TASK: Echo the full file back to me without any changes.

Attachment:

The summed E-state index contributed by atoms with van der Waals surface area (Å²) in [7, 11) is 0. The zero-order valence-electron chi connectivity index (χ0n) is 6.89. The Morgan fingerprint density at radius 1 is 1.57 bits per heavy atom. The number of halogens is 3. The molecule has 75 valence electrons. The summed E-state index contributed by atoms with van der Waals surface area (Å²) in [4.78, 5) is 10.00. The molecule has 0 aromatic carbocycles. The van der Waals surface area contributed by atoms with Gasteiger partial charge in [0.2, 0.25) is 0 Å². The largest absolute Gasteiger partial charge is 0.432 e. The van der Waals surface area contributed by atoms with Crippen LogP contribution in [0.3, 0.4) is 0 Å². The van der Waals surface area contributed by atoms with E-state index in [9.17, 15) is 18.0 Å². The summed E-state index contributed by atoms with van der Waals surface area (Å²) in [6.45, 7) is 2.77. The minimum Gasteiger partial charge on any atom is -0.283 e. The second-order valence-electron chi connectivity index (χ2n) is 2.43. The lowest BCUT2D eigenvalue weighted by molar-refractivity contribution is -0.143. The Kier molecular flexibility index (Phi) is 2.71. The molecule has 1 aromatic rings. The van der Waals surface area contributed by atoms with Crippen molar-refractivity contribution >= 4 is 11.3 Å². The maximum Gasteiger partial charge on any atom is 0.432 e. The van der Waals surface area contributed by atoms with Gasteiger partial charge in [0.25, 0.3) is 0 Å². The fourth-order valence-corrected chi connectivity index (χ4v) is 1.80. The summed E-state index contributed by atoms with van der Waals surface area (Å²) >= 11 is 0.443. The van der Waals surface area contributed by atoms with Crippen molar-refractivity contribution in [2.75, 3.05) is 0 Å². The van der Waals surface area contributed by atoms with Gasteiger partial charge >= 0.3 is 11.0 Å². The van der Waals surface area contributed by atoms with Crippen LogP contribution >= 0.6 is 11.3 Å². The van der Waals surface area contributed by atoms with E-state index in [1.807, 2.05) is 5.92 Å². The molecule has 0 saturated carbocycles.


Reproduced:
The summed E-state index contributed by atoms with van der Waals surface area (Å²) in [7, 11) is 0. The zero-order valence-electron chi connectivity index (χ0n) is 6.89. The Morgan fingerprint density at radius 1 is 1.57 bits per heavy atom. The number of halogens is 3. The molecule has 75 valence electrons. The summed E-state index contributed by atoms with van der Waals surface area (Å²) in [4.78, 5) is 10.00. The molecule has 0 aromatic carbocycles. The van der Waals surface area contributed by atoms with Gasteiger partial charge in [0.2, 0.25) is 0 Å². The largest absolute Gasteiger partial charge is 0.432 e. The van der Waals surface area contributed by atoms with Crippen LogP contribution in [0.3, 0.4) is 0 Å². The van der Waals surface area contributed by atoms with E-state index in [9.17, 15) is 18.0 Å². The summed E-state index contributed by atoms with van der Waals surface area (Å²) in [6.45, 7) is 2.77. The minimum Gasteiger partial charge on any atom is -0.283 e. The second-order valence-electron chi connectivity index (χ2n) is 2.43. The lowest BCUT2D eigenvalue weighted by molar-refractivity contribution is -0.143. The Kier molecular flexibility index (Phi) is 2.71. The molecule has 1 aromatic rings. The van der Waals surface area contributed by atoms with Crippen molar-refractivity contribution >= 4 is 11.3 Å². The maximum Gasteiger partial charge on any atom is 0.432 e. The van der Waals surface area contributed by atoms with Gasteiger partial charge in [0.25, 0.3) is 0 Å². The fourth-order valence-corrected chi connectivity index (χ4v) is 1.80. The summed E-state index contributed by atoms with van der Waals surface area (Å²) >= 11 is 0.443. The van der Waals surface area contributed by atoms with Crippen molar-refractivity contribution in [2.75, 3.05) is 0 Å². The van der Waals surface area contributed by atoms with Gasteiger partial charge >= 0.3 is 11.0 Å². The van der Waals surface area contributed by atoms with Crippen LogP contribution >= 0.6 is 11.3 Å². The van der Waals surface area contributed by atoms with E-state index in [1.807, 2.05) is 5.92 Å². The molecule has 0 saturated carbocycles.